After Democrats retake Senate, expected Republican sabotage of Biden’s Cabinet loses momentum

After Democrats retake Senate, expected Republican sabotage of Biden’s Cabinet loses momentum

After Senate Republicans suggested they would delay consideration of even Joe Biden’s most essential Cabinet-level nominations, a move that only fell apart after a deadly assault on the U.S. Capitol turned the Republican “Trump may have actually won after all” game from cowardly attempts to avoid Donald Trump’s wrath into something more transparently seditious, it was beginning to look like the party’s blanket opposition to non-Republican governance would swiftly result in a staffing crisis for the new Biden presidency.

While the Senate is now working to catch up—hearings for top-level administration positions often take place before the new president is sworn in, in large part for the obvious national security reasons—that attempted widespread sabotage is so far not coming to pass. Though it is tempting to think that the events of Jan. 6 installed a momentary sense of shame among would-be Republican saboteurs of government, there’s no actual evidence for that. The real reason nominations are not interminably stalled right now is due to Democratic Senate wins in Georgia, wins that flipped leadership of the Senate from the ever-stonewalling Sen. Mitch McConnell to, well, not him.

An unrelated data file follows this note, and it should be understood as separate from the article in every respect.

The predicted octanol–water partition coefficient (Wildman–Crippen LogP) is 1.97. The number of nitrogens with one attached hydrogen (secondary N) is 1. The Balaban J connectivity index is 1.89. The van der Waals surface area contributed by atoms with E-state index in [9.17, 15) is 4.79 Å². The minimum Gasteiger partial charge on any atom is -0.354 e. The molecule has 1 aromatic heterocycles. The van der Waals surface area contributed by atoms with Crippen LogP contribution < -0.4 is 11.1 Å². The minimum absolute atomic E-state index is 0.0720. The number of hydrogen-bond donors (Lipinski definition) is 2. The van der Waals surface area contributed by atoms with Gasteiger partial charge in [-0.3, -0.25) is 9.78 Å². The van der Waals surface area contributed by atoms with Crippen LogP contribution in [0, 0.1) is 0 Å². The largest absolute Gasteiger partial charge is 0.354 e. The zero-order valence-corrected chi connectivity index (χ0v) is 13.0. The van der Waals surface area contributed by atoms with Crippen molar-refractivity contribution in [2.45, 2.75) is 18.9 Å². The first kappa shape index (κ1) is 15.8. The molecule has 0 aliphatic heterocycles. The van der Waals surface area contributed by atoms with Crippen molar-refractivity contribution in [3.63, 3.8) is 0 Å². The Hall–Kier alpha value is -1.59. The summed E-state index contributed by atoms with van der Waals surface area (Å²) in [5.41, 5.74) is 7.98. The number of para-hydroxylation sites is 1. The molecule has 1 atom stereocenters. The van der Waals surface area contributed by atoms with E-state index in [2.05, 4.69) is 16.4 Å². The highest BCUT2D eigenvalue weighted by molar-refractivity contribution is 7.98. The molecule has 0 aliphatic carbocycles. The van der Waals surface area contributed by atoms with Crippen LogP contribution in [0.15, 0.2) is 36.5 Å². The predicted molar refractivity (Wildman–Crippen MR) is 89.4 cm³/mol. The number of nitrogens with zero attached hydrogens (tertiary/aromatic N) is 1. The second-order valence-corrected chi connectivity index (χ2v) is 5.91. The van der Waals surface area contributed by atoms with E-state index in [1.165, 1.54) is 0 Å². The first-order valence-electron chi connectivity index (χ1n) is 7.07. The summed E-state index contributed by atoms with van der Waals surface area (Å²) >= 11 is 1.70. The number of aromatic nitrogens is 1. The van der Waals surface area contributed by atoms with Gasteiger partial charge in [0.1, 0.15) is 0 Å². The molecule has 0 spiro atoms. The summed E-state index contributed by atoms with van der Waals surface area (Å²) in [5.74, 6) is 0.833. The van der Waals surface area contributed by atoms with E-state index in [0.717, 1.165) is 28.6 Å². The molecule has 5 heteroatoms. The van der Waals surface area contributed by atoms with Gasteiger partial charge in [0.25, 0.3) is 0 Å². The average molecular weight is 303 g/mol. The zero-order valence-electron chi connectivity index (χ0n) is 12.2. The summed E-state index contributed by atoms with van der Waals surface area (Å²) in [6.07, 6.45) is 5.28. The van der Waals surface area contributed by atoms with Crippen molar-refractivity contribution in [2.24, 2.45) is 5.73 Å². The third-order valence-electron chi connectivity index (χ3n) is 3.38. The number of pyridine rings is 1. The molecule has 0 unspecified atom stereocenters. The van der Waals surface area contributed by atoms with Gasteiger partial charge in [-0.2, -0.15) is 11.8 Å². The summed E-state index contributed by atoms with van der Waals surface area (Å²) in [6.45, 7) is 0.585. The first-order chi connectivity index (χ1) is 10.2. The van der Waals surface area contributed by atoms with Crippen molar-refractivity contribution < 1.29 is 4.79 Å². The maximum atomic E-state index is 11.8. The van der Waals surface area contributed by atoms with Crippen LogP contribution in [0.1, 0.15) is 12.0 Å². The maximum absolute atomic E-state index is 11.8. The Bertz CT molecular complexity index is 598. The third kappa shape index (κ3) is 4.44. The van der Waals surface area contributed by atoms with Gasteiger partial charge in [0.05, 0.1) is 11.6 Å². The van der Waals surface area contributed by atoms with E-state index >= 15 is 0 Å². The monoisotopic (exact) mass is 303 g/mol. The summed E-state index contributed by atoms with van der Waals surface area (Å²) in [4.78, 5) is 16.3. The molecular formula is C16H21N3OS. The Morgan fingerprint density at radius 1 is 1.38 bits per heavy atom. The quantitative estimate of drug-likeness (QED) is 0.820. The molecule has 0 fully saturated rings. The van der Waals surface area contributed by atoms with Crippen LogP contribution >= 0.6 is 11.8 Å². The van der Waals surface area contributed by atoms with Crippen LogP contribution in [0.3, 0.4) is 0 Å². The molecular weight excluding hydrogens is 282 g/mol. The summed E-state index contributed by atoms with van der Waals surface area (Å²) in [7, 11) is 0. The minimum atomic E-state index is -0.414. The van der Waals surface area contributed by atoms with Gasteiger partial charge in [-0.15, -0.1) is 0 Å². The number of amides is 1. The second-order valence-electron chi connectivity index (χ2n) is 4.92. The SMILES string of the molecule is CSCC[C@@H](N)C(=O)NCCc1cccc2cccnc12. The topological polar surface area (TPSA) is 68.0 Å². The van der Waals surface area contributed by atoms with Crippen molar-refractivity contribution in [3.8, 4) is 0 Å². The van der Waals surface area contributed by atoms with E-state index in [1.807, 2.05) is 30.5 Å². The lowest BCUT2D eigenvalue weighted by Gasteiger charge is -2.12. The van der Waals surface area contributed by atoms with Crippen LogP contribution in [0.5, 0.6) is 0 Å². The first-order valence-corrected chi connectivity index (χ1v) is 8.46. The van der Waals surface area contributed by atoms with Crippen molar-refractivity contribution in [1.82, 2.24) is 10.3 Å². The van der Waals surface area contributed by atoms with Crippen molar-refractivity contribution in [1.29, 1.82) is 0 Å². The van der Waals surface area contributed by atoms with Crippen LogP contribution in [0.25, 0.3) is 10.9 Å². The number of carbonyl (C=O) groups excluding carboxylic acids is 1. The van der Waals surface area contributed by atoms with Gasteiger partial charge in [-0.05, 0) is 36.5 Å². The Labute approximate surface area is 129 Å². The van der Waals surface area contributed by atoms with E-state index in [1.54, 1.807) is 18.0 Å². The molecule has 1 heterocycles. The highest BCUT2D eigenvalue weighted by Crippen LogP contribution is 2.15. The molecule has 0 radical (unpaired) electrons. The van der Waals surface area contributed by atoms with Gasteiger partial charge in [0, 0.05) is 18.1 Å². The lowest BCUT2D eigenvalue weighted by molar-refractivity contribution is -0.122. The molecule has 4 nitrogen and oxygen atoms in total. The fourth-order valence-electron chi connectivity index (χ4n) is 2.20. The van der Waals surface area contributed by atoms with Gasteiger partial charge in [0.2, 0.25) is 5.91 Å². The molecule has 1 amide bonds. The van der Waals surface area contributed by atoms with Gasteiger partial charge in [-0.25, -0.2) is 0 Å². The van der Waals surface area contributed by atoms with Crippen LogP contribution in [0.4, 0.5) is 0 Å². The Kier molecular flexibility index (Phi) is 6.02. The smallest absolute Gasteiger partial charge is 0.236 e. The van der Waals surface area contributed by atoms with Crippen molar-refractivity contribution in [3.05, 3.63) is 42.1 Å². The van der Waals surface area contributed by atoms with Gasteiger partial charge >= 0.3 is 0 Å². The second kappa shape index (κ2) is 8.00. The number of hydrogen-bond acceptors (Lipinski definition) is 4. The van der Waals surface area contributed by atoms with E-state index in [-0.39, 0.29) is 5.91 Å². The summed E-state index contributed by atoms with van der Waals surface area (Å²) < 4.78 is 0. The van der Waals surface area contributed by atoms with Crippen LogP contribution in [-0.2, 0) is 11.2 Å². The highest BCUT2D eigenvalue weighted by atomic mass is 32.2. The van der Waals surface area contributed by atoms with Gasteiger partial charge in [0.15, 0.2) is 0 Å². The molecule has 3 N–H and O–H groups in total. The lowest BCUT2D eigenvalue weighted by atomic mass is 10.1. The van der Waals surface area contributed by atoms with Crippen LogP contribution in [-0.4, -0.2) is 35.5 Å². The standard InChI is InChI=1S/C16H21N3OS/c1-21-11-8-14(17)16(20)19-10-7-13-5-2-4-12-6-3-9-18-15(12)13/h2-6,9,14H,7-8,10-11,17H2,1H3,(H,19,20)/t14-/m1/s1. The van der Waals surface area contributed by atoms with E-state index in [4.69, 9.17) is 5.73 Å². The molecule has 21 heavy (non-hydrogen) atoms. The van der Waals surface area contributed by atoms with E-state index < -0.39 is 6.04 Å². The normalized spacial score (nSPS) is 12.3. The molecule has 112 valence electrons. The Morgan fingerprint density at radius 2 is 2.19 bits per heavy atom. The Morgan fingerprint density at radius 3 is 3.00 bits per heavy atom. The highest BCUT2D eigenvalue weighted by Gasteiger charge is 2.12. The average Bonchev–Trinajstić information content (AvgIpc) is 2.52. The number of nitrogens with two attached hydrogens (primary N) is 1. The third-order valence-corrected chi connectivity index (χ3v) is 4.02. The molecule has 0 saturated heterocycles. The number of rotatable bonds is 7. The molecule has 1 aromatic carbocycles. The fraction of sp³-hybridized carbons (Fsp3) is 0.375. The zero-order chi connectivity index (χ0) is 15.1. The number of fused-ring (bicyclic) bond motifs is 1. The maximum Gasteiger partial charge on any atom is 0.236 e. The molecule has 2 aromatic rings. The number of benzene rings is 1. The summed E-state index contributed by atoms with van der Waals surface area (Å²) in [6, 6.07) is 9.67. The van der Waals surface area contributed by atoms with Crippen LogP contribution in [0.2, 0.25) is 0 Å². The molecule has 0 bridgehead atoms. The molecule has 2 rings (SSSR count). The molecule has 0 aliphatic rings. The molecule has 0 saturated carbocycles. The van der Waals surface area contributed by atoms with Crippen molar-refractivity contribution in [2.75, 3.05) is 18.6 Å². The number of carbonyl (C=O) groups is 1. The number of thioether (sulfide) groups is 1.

Democrats therefore have much broader powers to force nominations through if the Josh Hawleys of the party insist on turning each Cabinet nomination into a new declaration of war against non-Republicans for daring to even staff a government. That’s not to say that Republicans can’t block each one if so desired, but the remaining Not Fully Insane Republicans (we’ll abandon the pretense of moderate for as long as the party remains fully united around “we ought not punish an ex-president for attempting to overthrow democratic governance”) are wary of spending political capital on those fights now that McConnell cannot simply toss them into a desk drawer and ignore them.

So here’s where we’re at. The Senate only began hearings for five of Biden’s top-level picks on Jan. 19, one day before Biden’s inauguration. Of those, Treasury Secretary Janet Yellen, Director of National Intelligence Avril Haines, and Defense Secretary Lloyd Austin have been confirmed. Another vote today confirmed Tony Blinken as Biden’s secretary of state, and nominated Homeland Security Chief Alejandro Mayorkas today received a 7-4 committee vote allowing his nomination to head to the Senate floor as well. After the aforementioned Josh Hawley blocked Mayorkas for transparently political reasons, that is.

As for the rest of the nominations: They’re trundling along. The Republican-held Senate did next to nothing to advance them, so there will be delays compared to past administrations. Now it’s up to the Democratic Senate, and thank heavens there is one or the country would be wading through a national pandemic for months to come with only “acting” leadership.

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